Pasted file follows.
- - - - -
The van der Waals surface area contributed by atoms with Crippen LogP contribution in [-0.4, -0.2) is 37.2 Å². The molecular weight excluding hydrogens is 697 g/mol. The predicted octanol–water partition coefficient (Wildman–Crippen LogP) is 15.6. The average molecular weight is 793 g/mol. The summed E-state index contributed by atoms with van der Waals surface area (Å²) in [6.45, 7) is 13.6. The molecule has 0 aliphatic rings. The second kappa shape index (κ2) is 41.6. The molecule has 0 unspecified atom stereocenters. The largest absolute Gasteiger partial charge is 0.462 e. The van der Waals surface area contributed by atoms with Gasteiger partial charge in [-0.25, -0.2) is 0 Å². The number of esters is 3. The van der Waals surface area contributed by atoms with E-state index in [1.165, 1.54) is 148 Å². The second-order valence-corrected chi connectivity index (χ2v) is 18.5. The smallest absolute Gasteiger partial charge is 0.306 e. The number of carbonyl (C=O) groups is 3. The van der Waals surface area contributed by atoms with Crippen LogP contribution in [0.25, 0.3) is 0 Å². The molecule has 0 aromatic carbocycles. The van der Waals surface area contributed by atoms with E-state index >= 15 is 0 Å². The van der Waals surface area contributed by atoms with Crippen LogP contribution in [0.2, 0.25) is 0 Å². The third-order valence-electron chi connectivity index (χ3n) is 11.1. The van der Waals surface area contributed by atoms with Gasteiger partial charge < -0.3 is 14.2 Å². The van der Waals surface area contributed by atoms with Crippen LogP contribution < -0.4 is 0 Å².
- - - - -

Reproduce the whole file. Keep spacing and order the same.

The van der Waals surface area contributed by atoms with Crippen LogP contribution in [-0.4, -0.2) is 37.2 Å². The molecular weight excluding hydrogens is 697 g/mol. The predicted octanol–water partition coefficient (Wildman–Crippen LogP) is 15.6. The average molecular weight is 793 g/mol. The summed E-state index contributed by atoms with van der Waals surface area (Å²) in [6.45, 7) is 13.6. The molecule has 0 aliphatic rings. The second kappa shape index (κ2) is 41.6. The molecule has 0 unspecified atom stereocenters. The largest absolute Gasteiger partial charge is 0.462 e. The van der Waals surface area contributed by atoms with Gasteiger partial charge in [-0.25, -0.2) is 0 Å². The number of esters is 3. The van der Waals surface area contributed by atoms with E-state index in [1.165, 1.54) is 148 Å². The second-order valence-corrected chi connectivity index (χ2v) is 18.5. The smallest absolute Gasteiger partial charge is 0.306 e. The number of carbonyl (C=O) groups is 3. The van der Waals surface area contributed by atoms with Crippen LogP contribution in [0.25, 0.3) is 0 Å². The molecule has 0 aromatic carbocycles. The van der Waals surface area contributed by atoms with E-state index >= 15 is 0 Å². The van der Waals surface area contributed by atoms with Crippen LogP contribution in [0.2, 0.25) is 0 Å². The third-order valence-electron chi connectivity index (χ3n) is 11.1. The van der Waals surface area contributed by atoms with Gasteiger partial charge < -0.3 is 14.2 Å². The van der Waals surface area contributed by atoms with Crippen LogP contribution < -0.4 is 0 Å².